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Ganesh Chaturthi

Ganesh Chaturthi

The festival generally lasts ten days, ending on the fourteenth day of the fortnight (Anant Chaturdashi).Ganesh Chaturthi is the Hindu festival celebrated in honour of the Lord Ganesha. Celebrations are traditionally held on the fourth day of the first fortnight (Shukla Chaturthi) in the month of Bhaadrapada in the Hindu calendar, usually August or September in the Gregorian calendar. The festival is celebrated in public and at home. The public celebration involves installing clay images of Ganesha in public pandals (temporary shrines) and group worship. At home, an appropriately-sized clay image is installed and worshiped with family and friends. At the end of the festival, the idols are immersed (and dissolve) in a body of water such as a lake or pond.

It is celebrated throughout India, particularly in Maharashtra, Karnataka, Telangana, Tamil Nadu, Kerala, Andhra Pradesh, Goa, Odisha and other parts of western and southern India. Abroad, Ganesh Chaturthi is observed in the Terai region of Nepal and by the Hindu diaspora in the United States, Canada and Mauritius.

These is the the common belief that many devotees have; The concept of Ganesh Chaturthi is that Ganesha comes to the home of his devotees on Ganesh Chaturthi day. He brings auspiciousness, hope, success and happiness to all homes. During His brief stay, He removes all obstacles. While returning He takes with him all problems and unhappiness.

Ganesha Chaturthi, the great Ganesha festival, also known as 'Vinayak Chaturthi' or 'Vinayaka Chavithi' is celebrated by Hindus around the world as the birthday of Lord Ganesha.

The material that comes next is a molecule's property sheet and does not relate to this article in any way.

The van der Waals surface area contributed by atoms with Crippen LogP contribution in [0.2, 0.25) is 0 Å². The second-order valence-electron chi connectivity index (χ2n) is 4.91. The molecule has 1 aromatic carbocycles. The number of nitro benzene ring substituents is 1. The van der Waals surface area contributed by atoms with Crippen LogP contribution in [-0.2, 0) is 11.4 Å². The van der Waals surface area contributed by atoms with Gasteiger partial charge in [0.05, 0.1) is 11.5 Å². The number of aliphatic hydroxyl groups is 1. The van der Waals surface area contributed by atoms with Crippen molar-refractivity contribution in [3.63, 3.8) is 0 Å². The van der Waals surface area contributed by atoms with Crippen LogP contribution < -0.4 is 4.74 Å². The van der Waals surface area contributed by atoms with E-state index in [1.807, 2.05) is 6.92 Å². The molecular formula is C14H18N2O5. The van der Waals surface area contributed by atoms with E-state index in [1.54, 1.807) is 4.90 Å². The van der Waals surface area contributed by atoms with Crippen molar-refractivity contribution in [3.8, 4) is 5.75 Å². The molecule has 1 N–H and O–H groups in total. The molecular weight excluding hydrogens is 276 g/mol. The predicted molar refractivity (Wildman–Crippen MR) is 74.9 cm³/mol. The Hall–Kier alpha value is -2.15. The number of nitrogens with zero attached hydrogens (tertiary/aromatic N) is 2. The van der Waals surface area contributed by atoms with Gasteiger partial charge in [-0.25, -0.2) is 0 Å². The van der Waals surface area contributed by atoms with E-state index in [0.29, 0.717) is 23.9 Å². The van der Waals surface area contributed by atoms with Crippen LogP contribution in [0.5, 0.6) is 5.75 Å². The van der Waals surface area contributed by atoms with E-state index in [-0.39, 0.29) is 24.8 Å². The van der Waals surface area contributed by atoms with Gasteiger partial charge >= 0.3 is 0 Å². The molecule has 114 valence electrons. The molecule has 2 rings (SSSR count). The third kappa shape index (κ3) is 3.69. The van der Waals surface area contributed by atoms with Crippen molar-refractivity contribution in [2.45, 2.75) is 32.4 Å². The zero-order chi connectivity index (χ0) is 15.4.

On the day of the festival, Clay Models of Lord Ganesha are placed on raised platforms in homes or in elaborately decorated outdoor tents for people to view and pay their homage. The priest, usually clad in red silk dhoti and shawl, then invokes life into the idol amidst the chanting of mantras. This ritual is called 'pranapratishhtha'. After this the 'shhodashopachara' (16 ways of paying tribute) follows. Coconut, jaggery, 21 'modakas' (rice flour preparation), 21 'durva' (trefoil) blades and red flowers are offered. The idol is anointed with red unguent or sandal paste (rakta chandan).

 

Throughout the ceremony, Vedic hymns from the Rig Veda and Ganapati Atharva Shirsha Upanishad, and Ganesha stotra from the Narada Purana are chanted.

For 10 days, from Bhadrapad Shudh Chaturthi to the Ananta Chaturdashi, Ganesha is worshipped. On the 11th day, the image is taken through the streets in a procession accompanied with dancing, singing, to be immersed in a river or the sea symbolizing a ritual see-off of the Lord in his journey towards his abode in Kailash while taking away with him the misfortunes of all man.

All join in this final procession shouting "Ganapathi Bappa Morya, Purchya Varshi Laukariya" (O father Ganesha, come again early next year). After the final offering of coconuts, flowers and camphor is made, people carry the idol to the river to immerse it.

 

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